For private landlords with only one property, you may be wondering why you would need to know anything about the Residential Tenancies Act (RTA).
The Residential Tenancies Act or the RTA is the law that governs the rights and responsibilities of landlords and tenants in Alberta. Regardless of whether you own one property or 100 properties, once you rent out your property to a tenant, you become a landlord.
Each province in Canada has landlord-tenant laws and as a private landlord/property investor, it’s up to you to familiarize yourself with the laws that govern your properties.
The RTA is your landlord’s bible
Whenever you have questions about;
- Which types of properties the RTA applies to
- What you should include on your lease
- What type of tenancy (periodic or fixed) to include on the lease
- What the rules are around periodic and fixed tenancies
- What happens when tenants break the lease
- Move-in/move-out inspection reports
- Security deposits
- What you can subtract from the security deposit
- When you are required to return the security deposit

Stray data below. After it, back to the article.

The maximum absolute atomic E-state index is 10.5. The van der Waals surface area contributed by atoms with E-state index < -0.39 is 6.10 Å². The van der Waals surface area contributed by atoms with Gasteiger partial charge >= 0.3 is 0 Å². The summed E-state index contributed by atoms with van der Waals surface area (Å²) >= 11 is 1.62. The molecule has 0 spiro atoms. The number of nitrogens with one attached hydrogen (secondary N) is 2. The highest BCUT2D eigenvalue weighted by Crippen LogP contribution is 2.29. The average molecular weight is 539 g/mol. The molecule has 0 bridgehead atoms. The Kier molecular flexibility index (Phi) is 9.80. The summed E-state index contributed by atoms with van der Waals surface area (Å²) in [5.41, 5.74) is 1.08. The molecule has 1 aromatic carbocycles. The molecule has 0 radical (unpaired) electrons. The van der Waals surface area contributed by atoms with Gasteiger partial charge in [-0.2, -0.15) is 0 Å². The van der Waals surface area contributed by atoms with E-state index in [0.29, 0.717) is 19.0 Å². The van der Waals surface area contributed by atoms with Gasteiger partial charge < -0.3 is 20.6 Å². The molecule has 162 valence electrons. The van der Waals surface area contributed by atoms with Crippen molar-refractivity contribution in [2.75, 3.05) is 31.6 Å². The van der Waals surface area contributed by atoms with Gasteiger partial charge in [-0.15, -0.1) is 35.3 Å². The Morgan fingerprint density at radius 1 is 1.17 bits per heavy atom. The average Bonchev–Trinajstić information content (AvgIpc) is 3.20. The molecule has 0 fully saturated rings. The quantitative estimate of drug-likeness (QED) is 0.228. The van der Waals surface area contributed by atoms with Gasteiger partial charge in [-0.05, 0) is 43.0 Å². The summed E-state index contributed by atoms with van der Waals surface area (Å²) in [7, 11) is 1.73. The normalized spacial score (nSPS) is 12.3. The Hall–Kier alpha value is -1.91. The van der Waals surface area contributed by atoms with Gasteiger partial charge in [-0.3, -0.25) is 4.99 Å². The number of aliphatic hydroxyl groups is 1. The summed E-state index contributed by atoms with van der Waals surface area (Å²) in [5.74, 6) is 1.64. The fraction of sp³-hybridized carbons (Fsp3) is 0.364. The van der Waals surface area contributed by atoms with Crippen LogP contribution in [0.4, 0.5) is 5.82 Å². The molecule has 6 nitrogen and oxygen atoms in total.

- How and when to raise the rent
- The Eviction processes
- Abandonment of goods
- When and under what conditions you are allowed to enter the rental property
The RTA handbook is your go-to rule book for landlord/tenant legislation in Alberta. It’s your best friend.
Too often private landlords rely on answers from Facebook groups, or other landlords (who may or may not know the rules) to provide them with the correct information about legal landlord-tenant issues. Don’t make that mistake! Real estate mistakes are expensive and have legal repercussions. For correct information – go directly to the legal source for landlords. Don’t listen to advice from random strangers who may or may not understand the landlord-tenant legislation in your province.
By the way, professional tenants know the RTA inside out. If you don’t learn it, you and your property are in a vulnerable position and can easily be taken advantage of. Don’t’ set yourself up to become a victim. Put yourself in the driver’s seat.
In Alberta, Service Alberta, and municipal landlord-tenant associations such as ARLA and CRRA are well versed with the RTA. Service Alberta provides phone support to landlords or tenants who have questions about the act. Landlord/tenant organizations such as ARLA or CRRA with phone support and advice from previous cases.
Where to get a copy of the RTA
Many landlords don’t realize that the RTA exists until they start having problems, and I admit, I was one of those landlords. I bought a property and thought I’d just wing it. In retrospect, trying to figure out the legislation when in crisis was not the best idea. It’s much better practice to know the legislation first so that you can either bypass issues or if/when they happen; you’re prepared.
Do you believe you have a solid knowledge of the RTA? Email me I’d love to hear your answer [email protected]
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